The world’s biggest country, in a magazine. Since 1956.
by Susan Richards (Other Press)
Early in her marvelous book, Susan Richards observes that, “When a society starts falling apart, the surface of things remains deceptively tranquil…” The rest of the book seems somehow designed to show that the opposite is also true.
It is difficult to know what to call this book: a travelogue, a social history, a study in microeconomics or sociology? A probing of mysticism and theology perhaps? At a loss, I’ll just call it a great read.
The work spans a decade and a half of the author’s travels about Russia, pursuing an optimistic bent that, despite the turmoil at the top, one could find tranquility and wisdom in Russia’s villages, an answer to what makes Russia tick.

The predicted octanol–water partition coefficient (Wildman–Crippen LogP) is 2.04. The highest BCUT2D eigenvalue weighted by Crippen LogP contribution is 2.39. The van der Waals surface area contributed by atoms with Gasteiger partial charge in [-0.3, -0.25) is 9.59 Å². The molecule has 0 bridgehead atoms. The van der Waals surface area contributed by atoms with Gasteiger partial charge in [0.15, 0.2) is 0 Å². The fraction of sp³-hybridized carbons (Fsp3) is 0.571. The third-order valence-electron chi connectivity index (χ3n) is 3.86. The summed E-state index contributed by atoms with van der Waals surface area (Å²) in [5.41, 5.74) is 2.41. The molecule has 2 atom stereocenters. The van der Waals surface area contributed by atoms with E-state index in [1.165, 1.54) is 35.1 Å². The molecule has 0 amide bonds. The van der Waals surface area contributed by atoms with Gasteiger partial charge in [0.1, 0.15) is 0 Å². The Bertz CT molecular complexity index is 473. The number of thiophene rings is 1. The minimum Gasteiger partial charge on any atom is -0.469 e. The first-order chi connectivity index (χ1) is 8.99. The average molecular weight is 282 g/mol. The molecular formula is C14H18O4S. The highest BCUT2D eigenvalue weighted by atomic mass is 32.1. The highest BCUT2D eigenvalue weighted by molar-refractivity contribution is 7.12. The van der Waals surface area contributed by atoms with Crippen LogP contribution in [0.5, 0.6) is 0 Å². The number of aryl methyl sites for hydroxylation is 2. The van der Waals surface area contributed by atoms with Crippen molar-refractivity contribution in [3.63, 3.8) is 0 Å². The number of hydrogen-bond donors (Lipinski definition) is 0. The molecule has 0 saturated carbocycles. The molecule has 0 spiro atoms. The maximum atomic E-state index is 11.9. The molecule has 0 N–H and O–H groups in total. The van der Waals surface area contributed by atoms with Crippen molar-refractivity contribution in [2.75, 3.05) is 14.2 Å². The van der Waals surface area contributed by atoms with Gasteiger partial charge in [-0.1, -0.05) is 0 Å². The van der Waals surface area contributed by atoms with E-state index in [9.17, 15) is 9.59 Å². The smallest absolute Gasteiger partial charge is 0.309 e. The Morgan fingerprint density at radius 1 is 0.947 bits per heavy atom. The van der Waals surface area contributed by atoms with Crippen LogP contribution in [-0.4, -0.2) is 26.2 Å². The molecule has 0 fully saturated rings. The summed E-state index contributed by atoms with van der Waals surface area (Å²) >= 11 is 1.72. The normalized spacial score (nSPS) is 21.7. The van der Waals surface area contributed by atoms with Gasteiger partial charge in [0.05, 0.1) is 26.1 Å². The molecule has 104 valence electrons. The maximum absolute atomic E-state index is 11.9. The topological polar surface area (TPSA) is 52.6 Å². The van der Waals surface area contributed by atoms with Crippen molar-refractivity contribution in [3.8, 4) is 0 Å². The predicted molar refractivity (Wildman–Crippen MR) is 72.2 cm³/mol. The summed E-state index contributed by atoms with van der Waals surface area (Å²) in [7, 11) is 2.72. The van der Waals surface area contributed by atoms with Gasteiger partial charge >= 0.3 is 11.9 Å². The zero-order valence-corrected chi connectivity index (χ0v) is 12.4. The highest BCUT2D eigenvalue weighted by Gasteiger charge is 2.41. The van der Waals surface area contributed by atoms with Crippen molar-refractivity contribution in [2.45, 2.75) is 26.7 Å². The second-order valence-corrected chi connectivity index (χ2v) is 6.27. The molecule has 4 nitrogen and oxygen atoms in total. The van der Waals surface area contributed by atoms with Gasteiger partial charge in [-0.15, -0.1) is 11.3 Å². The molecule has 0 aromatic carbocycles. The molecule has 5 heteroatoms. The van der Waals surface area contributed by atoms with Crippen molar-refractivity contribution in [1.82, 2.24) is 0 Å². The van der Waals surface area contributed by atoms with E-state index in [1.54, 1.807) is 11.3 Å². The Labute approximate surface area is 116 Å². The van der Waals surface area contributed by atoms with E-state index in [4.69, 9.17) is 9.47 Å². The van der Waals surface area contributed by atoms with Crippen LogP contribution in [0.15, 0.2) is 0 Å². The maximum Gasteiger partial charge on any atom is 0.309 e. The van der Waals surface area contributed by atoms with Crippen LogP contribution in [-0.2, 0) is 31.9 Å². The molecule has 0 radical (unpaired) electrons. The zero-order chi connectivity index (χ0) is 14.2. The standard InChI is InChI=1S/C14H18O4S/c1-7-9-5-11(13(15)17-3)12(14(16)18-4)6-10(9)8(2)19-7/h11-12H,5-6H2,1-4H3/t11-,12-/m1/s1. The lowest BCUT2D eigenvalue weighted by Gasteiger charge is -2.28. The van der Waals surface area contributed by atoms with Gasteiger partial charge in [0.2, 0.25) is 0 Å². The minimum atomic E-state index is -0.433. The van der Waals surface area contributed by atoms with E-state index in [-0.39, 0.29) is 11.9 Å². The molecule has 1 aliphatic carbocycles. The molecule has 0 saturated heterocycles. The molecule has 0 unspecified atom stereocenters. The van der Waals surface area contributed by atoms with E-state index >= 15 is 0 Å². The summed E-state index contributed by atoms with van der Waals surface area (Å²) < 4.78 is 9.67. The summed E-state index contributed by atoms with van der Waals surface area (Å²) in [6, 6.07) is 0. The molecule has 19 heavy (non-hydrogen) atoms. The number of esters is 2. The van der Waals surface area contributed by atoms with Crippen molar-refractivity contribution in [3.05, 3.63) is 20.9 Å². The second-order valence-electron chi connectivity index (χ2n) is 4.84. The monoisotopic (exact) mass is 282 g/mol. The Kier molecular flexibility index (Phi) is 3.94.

Focusing on the town of Marx, near Saratov, Richards follows her interest and leads us on something of a cross-country vaudeville show, where we meet everything from Old Believers to successful entrepreneurs, religious fanatics to gangsters to followers of an obscure nineteenth century philosopher. But there are also loving, friendly, normal sorts who have been ground up by the changes roiling Russian society, people who take in a vagabond writer and share their lives.
Richards writes beautifully and delivers a colorful, complex tableau of Russia that will spark memories in those who have traveled there over the last two or three decades, and fill in the blank spots of history – meaning how the Collapse affected real people – for all the rest.
Reviewed in Russian Life: Nov/Dec 2010